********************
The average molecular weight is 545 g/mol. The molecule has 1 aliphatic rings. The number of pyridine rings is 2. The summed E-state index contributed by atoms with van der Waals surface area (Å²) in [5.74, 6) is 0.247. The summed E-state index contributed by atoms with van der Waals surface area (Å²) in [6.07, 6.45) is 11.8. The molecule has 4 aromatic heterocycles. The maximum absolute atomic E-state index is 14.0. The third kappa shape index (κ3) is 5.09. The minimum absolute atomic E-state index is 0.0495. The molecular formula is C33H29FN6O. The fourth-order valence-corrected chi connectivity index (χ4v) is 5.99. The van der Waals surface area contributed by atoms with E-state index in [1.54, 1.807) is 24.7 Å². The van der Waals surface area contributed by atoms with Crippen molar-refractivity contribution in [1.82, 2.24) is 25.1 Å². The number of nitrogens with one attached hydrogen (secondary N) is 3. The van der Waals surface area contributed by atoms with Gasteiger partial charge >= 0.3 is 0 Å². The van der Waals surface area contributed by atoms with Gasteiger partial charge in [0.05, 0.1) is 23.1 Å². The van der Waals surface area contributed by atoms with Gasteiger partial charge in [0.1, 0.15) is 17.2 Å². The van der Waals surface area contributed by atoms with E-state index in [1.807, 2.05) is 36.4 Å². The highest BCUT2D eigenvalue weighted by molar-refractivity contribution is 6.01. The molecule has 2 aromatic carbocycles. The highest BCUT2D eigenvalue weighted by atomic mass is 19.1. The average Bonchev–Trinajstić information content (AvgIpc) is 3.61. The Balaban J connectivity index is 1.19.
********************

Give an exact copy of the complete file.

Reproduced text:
The average molecular weight is 545 g/mol. The molecule has 1 aliphatic rings. The number of pyridine rings is 2. The summed E-state index contributed by atoms with van der Waals surface area (Å²) in [5.74, 6) is 0.247. The summed E-state index contributed by atoms with van der Waals surface area (Å²) in [6.07, 6.45) is 11.8. The molecule has 4 aromatic heterocycles. The maximum absolute atomic E-state index is 14.0. The third kappa shape index (κ3) is 5.09. The minimum absolute atomic E-state index is 0.0495. The molecular formula is C33H29FN6O. The fourth-order valence-corrected chi connectivity index (χ4v) is 5.99. The van der Waals surface area contributed by atoms with E-state index in [1.54, 1.807) is 24.7 Å². The van der Waals surface area contributed by atoms with Crippen molar-refractivity contribution in [1.82, 2.24) is 25.1 Å². The number of nitrogens with one attached hydrogen (secondary N) is 3. The van der Waals surface area contributed by atoms with Gasteiger partial charge >= 0.3 is 0 Å². The van der Waals surface area contributed by atoms with Gasteiger partial charge in [0.05, 0.1) is 23.1 Å². The van der Waals surface area contributed by atoms with Gasteiger partial charge in [0.1, 0.15) is 17.2 Å². The van der Waals surface area contributed by atoms with E-state index in [1.807, 2.05) is 36.4 Å². The highest BCUT2D eigenvalue weighted by molar-refractivity contribution is 6.01. The molecule has 2 aromatic carbocycles. The highest BCUT2D eigenvalue weighted by atomic mass is 19.1. The average Bonchev–Trinajstić information content (AvgIpc) is 3.61. The Balaban J connectivity index is 1.19.